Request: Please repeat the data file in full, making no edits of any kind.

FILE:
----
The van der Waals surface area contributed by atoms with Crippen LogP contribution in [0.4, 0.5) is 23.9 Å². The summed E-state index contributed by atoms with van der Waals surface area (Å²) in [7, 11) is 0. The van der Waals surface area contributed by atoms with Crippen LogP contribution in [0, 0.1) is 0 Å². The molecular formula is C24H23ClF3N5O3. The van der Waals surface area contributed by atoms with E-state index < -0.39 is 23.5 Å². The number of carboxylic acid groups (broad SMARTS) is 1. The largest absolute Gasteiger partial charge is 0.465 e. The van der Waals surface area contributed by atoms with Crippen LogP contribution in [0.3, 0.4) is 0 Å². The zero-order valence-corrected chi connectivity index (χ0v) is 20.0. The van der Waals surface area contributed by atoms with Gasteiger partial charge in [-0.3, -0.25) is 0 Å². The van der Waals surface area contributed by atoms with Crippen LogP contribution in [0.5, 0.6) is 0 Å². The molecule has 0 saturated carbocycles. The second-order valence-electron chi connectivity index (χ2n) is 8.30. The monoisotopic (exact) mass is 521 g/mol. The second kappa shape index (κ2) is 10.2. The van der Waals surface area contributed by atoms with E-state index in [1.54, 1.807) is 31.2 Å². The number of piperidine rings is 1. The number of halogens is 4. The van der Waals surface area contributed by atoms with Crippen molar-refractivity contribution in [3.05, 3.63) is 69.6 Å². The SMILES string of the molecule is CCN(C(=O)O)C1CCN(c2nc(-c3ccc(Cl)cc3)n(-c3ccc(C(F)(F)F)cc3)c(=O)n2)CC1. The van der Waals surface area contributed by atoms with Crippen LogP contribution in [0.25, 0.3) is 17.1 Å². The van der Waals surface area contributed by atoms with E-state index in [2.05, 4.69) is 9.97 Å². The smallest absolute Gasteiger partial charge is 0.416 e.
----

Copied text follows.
The van der Waals surface area contributed by atoms with Crippen LogP contribution in [0.4, 0.5) is 23.9 Å². The summed E-state index contributed by atoms with van der Waals surface area (Å²) in [7, 11) is 0. The van der Waals surface area contributed by atoms with Crippen LogP contribution in [0, 0.1) is 0 Å². The molecular formula is C24H23ClF3N5O3. The van der Waals surface area contributed by atoms with E-state index < -0.39 is 23.5 Å². The number of carboxylic acid groups (broad SMARTS) is 1. The largest absolute Gasteiger partial charge is 0.465 e. The van der Waals surface area contributed by atoms with Crippen LogP contribution in [0.3, 0.4) is 0 Å². The zero-order valence-corrected chi connectivity index (χ0v) is 20.0. The van der Waals surface area contributed by atoms with Gasteiger partial charge in [-0.3, -0.25) is 0 Å². The van der Waals surface area contributed by atoms with Crippen LogP contribution in [0.5, 0.6) is 0 Å². The molecule has 0 saturated carbocycles. The second-order valence-electron chi connectivity index (χ2n) is 8.30. The monoisotopic (exact) mass is 521 g/mol. The second kappa shape index (κ2) is 10.2. The van der Waals surface area contributed by atoms with E-state index in [1.54, 1.807) is 31.2 Å². The number of piperidine rings is 1. The number of halogens is 4. The van der Waals surface area contributed by atoms with Crippen molar-refractivity contribution in [3.05, 3.63) is 69.6 Å². The SMILES string of the molecule is CCN(C(=O)O)C1CCN(c2nc(-c3ccc(Cl)cc3)n(-c3ccc(C(F)(F)F)cc3)c(=O)n2)CC1. The van der Waals surface area contributed by atoms with Crippen LogP contribution in [0.25, 0.3) is 17.1 Å². The van der Waals surface area contributed by atoms with E-state index in [2.05, 4.69) is 9.97 Å². The smallest absolute Gasteiger partial charge is 0.416 e.